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Sirti Bestows Award of Honor
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Triangle %u201CGraduates%u201D at Sweet Sixteen
The Idea (1994)
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01/31/2005 - SIRTI Celebrates 10 Year Anniversary

Ribbon cutting for the new SIRTI (Spokane Intercollegiate Research and Technology Institute) building was ten years ago in 1994. SIRTI itself started in the late 1980’s with a mission to foster the development and growth of technology companies, especially in Eastern Washington. In those early years, land was acquired from Glacier Park Properties and the SIRTI building was the first building erected on the Riverpoint Campus.

With a brand new building, SIRTI applied for and received a $15 million U. S. Defense Advanced Research Project Agency (DARPA) grant to help fund fledgling technology companies. One stipulation of the DARPA grant was that it was to be completely used up over a five year period. During that five year period, many companies, mostly in Eastern Washington, were given a boost through SIRTI grants using DARPA funds. At the end of the five years, the grant money was used, and due to various economic factors, has never been replaced.

Grant money helped companies with research and development, technology transfer, and commercialization. Many of these companies – ReliOn and GenPrime are examples – have gone on to acquire about $90 million in venture capital and additional grants. Principals of several “SIRTI companies” have said, “we couldn't have done it without SIRTI.” Spokane area technology is solid and has attracted $100 million in venture capital in 2004 alone. “We must keep that knowledge with us as we think of Spokane and its technology future,” says Patrick Jones, SIRTI manager of government affairs and communications. “However,” Jones continues, “technology business success doesn’t happen overnight. Sometimes it takes years between inception and being profitable – let alone being ‘big time.’ The community that wants a technology based economy must be patient.” As Bay area futurist Jaron Lanier pointed out in his visit to Spokane, it is necessary to try many, many ideas and concepts in order to have even one that will ultimately work in a big way. It is SIRTI’s mission to help nurture those with ideas and concepts.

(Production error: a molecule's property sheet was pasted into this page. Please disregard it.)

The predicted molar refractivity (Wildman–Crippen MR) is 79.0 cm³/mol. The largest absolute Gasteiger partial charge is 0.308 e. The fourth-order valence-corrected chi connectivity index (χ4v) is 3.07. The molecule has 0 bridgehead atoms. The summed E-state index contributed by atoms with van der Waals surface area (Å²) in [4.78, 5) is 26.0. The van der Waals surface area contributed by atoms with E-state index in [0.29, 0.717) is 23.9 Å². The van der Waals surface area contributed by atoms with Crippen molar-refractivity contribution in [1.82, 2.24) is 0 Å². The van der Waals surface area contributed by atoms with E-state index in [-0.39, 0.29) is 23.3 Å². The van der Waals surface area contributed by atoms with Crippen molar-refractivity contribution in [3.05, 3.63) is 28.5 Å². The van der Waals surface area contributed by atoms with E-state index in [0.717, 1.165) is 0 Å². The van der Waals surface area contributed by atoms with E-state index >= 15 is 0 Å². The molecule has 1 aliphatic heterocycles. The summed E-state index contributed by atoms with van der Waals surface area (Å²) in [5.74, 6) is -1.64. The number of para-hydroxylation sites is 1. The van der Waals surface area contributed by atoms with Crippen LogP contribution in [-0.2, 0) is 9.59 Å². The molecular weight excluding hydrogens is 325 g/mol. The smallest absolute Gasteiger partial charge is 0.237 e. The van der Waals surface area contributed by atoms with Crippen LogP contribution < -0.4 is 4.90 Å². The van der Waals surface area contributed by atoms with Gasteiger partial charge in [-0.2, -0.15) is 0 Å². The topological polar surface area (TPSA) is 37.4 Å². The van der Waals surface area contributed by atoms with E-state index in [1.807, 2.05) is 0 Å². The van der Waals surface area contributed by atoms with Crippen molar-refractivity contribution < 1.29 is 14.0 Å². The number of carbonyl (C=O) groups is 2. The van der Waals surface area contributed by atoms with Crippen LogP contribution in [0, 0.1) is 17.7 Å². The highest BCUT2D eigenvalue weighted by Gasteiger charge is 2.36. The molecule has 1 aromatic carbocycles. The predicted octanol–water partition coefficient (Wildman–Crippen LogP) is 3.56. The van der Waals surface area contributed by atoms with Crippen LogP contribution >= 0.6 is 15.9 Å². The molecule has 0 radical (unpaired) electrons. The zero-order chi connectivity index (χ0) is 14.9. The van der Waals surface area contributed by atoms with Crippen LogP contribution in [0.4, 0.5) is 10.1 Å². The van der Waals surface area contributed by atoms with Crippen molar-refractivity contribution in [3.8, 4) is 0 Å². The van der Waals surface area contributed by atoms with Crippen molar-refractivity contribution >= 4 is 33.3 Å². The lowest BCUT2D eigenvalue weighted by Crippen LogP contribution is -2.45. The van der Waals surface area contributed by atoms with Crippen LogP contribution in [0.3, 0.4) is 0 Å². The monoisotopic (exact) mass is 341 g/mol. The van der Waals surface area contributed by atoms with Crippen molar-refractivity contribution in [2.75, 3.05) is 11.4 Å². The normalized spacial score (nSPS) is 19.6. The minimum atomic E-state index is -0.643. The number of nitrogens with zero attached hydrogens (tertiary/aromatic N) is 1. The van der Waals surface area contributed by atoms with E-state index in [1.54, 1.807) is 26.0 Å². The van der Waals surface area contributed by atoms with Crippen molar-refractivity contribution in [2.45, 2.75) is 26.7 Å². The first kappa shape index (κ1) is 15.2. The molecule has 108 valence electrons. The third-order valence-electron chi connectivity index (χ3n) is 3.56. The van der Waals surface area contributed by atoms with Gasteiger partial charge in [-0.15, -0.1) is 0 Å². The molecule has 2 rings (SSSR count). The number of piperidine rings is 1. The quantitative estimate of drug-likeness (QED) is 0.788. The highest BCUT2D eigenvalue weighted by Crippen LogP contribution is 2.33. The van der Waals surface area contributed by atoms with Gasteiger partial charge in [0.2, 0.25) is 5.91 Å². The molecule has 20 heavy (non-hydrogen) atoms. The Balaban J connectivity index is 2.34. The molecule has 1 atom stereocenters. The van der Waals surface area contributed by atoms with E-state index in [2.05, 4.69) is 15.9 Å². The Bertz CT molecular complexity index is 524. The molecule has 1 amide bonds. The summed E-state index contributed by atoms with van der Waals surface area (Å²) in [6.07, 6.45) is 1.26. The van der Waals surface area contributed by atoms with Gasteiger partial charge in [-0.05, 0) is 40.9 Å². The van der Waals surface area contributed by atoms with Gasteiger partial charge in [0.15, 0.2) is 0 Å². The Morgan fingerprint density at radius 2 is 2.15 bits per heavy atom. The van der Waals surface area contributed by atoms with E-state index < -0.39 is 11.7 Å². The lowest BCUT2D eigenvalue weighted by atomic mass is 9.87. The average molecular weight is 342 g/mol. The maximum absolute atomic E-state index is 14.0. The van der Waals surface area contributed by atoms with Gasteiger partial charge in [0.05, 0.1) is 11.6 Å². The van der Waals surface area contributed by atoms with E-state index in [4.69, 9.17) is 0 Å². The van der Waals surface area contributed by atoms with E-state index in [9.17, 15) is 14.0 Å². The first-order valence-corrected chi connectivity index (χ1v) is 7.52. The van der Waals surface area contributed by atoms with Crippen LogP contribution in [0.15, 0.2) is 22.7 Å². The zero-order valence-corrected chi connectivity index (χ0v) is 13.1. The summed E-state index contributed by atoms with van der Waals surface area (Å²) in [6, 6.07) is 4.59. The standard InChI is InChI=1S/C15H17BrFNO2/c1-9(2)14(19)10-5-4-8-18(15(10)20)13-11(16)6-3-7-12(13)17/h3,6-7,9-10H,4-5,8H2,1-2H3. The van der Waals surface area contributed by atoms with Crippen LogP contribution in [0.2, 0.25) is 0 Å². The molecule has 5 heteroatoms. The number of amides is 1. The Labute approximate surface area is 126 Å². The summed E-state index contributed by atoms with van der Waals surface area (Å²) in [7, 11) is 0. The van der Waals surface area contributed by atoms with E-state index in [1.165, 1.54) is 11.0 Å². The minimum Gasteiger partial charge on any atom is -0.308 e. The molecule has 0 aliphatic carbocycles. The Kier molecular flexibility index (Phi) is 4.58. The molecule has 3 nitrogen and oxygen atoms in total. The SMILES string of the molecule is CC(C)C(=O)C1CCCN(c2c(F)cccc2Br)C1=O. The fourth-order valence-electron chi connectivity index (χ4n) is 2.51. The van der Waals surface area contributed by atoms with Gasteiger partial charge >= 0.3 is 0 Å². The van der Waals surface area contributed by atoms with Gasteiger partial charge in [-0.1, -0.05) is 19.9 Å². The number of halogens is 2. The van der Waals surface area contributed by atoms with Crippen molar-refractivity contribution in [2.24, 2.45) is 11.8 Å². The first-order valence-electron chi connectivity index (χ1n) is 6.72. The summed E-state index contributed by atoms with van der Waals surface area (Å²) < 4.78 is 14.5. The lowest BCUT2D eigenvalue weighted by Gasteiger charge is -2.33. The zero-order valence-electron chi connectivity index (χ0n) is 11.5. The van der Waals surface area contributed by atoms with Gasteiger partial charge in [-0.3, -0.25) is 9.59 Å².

To help accomplish this mission, the new SIRTI Technology Center (STC) will begin construction as soon as weather permits. The STC is the result of SIRTI winning a $3 million EDA grant in February 2004, and also receiving $3 million in local matching funds. The new building will be complete and ready for occupancy nine months after initial ground breaking, according to Scott Simmons, SIRTI director of finance and operations. The STC will include wet labs to meet the needs of biotechnology and biomedical research, and will greatly increase the amount of incubator space available for lease by technology companies. “The incubator space available in the SIRTI building is now only 11,000 square feet,” says Jones. “With the new building, the available space will increase to 40,000 square feet.”

Although the DARPA grant money was used up long ago, the SIRTI Foundation is developing a new loan program that should be ready by the third quarter of 2005. This loan program will provide money for high risk companies needing short term loans. The companies eligible for these loans will be those ‘not quite bankable’ but have a purchase order that they need a cash infusion to fill. The loans will be for periods of 90 to 120 days, and will necessarily be high interest loans. The funding was enabled through a $1.47 million Economic Development Administration (EDA) grant through the U. S. Department of Commerce received by the SIRTI Foundation in August. The Northwest Business Development Association (NWBDA) will provide underwriting expertise and skills, and SIRTI will screen the clients.

To learn more about SIRTI, visit http://www.sirti.org/.

Billie Moreland
 
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